What better place than the track known as “Too Tough to Tame,” the venerable Darlington (S.C.) Raceway to provide a final frantic push for NASCAR’s Monster Energy Cup Series championship set-up.
The series arrives at the historic oval for Sunday night’s Bojangles Southern 500 (at 6 p.m. ET on NBCSN, MRN, SiriusXM NASCAR Radio) with Playoff hopes on the line and only two regular season races to guarantee a shot at the title.
The 1.366-mile Darlington Raceway, in particular, has always proven itself to be a high test of man and machine. The “Darlington Stripe,” as it is somewhat-affectionately known, leaves an unmistakable trace of grit on the side of the car for those that push the limits here.
And with the regular season wrapping up, there will be plenty pushing.
Of those still looking to secure their postseason chances with a win, defending Darlington race winner Denny Hamlin and seven-time Monster Energy Series champion Jimmie Johnson are at the top of that list this weekend. They both are ranked safely among the 16-driver Playoff cutoff on points, but a victory at this point in the season could be a well-timed boost.
Certainly, Hamlin brings his No. 11 Joe Gibbs Racing Toyota to South Carolina feeling simultaneously pressured to get that first win of the season and buoyed by his stellar record here. Since his first win at Darlington in 2011 – a span of seven races – Hamlin has only finished worse than sixth, one time. He has an amazing five top-three results in the last eight races.
Hamlin and Kyle Larson each led a race-best 124 laps in last year’s race, with Hamlin taking the lead from Martin Truex Jr. with three to go to earn his second Darlington victory. Hamlin led a race best 54 of the final 105 laps.
Johnson, has three Darlington wins, the last coming in 2012. But the driver of the No. 48 Hendrick Motorsports Chevrolet has led only one time for eight laps in the five races since his last victory. He was 12th last year in the Southern 500.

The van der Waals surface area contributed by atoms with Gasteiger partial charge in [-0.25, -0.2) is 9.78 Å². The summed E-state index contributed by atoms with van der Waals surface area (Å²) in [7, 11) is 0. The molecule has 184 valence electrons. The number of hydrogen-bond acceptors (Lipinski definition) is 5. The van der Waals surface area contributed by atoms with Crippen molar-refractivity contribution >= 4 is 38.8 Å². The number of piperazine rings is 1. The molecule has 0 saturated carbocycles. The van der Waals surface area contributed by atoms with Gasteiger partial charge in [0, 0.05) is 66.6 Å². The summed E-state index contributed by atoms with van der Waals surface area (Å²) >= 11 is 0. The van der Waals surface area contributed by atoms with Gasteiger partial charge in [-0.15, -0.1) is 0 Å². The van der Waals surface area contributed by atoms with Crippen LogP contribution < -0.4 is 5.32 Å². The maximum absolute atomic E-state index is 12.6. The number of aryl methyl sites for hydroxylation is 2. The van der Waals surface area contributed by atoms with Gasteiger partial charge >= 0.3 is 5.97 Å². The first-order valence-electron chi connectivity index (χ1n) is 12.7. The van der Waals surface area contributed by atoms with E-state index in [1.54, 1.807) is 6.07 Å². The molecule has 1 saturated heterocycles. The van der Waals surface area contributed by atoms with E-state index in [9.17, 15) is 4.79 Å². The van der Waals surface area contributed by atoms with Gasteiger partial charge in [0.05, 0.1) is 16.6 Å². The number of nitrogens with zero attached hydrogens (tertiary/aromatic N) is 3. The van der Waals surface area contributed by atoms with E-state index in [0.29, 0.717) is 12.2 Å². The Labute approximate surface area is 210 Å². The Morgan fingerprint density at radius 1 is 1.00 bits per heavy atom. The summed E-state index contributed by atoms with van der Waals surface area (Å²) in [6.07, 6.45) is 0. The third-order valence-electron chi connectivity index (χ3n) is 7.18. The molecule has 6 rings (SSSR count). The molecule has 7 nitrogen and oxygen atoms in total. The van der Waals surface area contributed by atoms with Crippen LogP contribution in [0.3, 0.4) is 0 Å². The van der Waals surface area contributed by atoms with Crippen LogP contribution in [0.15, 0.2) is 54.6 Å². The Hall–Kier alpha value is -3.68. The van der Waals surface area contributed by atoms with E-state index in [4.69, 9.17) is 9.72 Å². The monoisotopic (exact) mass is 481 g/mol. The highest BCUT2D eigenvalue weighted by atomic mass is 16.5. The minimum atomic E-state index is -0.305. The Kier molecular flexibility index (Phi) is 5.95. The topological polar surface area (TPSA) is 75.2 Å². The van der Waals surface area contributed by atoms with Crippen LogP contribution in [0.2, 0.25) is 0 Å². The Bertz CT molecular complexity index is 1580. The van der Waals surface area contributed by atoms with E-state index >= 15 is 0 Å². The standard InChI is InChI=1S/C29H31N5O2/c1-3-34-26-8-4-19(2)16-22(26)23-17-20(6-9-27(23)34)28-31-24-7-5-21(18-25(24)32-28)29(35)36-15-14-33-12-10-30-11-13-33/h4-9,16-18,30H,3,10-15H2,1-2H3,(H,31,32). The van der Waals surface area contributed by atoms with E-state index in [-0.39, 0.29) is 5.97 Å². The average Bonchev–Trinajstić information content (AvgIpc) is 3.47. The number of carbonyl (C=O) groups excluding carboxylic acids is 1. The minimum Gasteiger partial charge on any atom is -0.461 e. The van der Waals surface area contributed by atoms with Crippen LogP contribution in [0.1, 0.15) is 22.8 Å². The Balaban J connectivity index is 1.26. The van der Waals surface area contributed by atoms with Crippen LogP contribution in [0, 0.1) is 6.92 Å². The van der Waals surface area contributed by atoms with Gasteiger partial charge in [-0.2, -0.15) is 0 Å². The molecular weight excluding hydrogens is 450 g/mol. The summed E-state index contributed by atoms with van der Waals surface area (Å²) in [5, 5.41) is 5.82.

Johnson was 10th at Bristol Motor Speedway – the last race before the recent off-week – and that was his best showing since an eighth-place finish at the first Pocono race early in the summer.
Watching these two veterans – along with a handful of others with championship hopes on the line – navigate the Darlington challenge only adds to the mystique of this time-honored event that dates all the way back to 1950.
And judging by the list of winners, once a racer figures out the mystique and mindset necessary to prevail here – there’s a lot of trophy hoisting that awaits.
Legendary names proved to be multi-time winners here – from three-time Darlington champs Herb Thomas, Buck Baker and Richard Petty – to those that dominate the all-time wins list such as South Carolinians David Pearson – a 10-time winner – and Cale Yarborough (five wins) to Hall of Famers Bobby Allison (five wins), Dale Earnhardt (nine) and Jeff Gordon (seven).
In more recent times, however, the idea of winning in bunches is rare. Johnson (who swept 2004 races) and Greg Biffle (who won in 2005, 06) are the last drivers to win consecutively. And since Gordon’s retirement two years ago, there isn’t that “one” driver with a huge haul of Darlington trophies.
Since Johnson’s 2004 win, only five fulltime active drivers (Johnson, Kyle Busch, Hamlin, Kevin Harvick and Martin Truex Jr.) have even scored victories at Darlington. Current part-time Roush-Fenway Racing driver Matt Kenseth won there in 2013.
It is that kind of elite victory that motivates and captivates the starting lineup. The Southern 500 is long considered one of the sport’s most treasured wins and one so hard to come by.
In recent years, the sport has embraced this firm tradition by celebrating “throwback” paint schemes and even team uniforms.
This year’s theme is “Seven Decades of NASCAR” – encouraging an even wider celebration of time that has marked incredible milestones from Ned Jarrett’s 14-lap win in 1965 to Ricky Craven’s photo-finish victory over Kurt Busch in 2003. The drivers who have held Darlington trophies high are a “Who’s Who” of the sport in every different era.
Tickets are still available for Sunday night’s race – and a chance for fans to feel very much a part of the next chapter in a historical event at a historical venue – a race that could have important Playoff implications this season.
- Matt DiBenedetto’s excellent run comes to abrupt, violent end - February 17, 2019
- Clint Bowyer’s last-ditch effort ends in nine-car wreck - February 17, 2019
- Jimmie Johnson scores miraculous top 10 at Daytona - February 17, 2019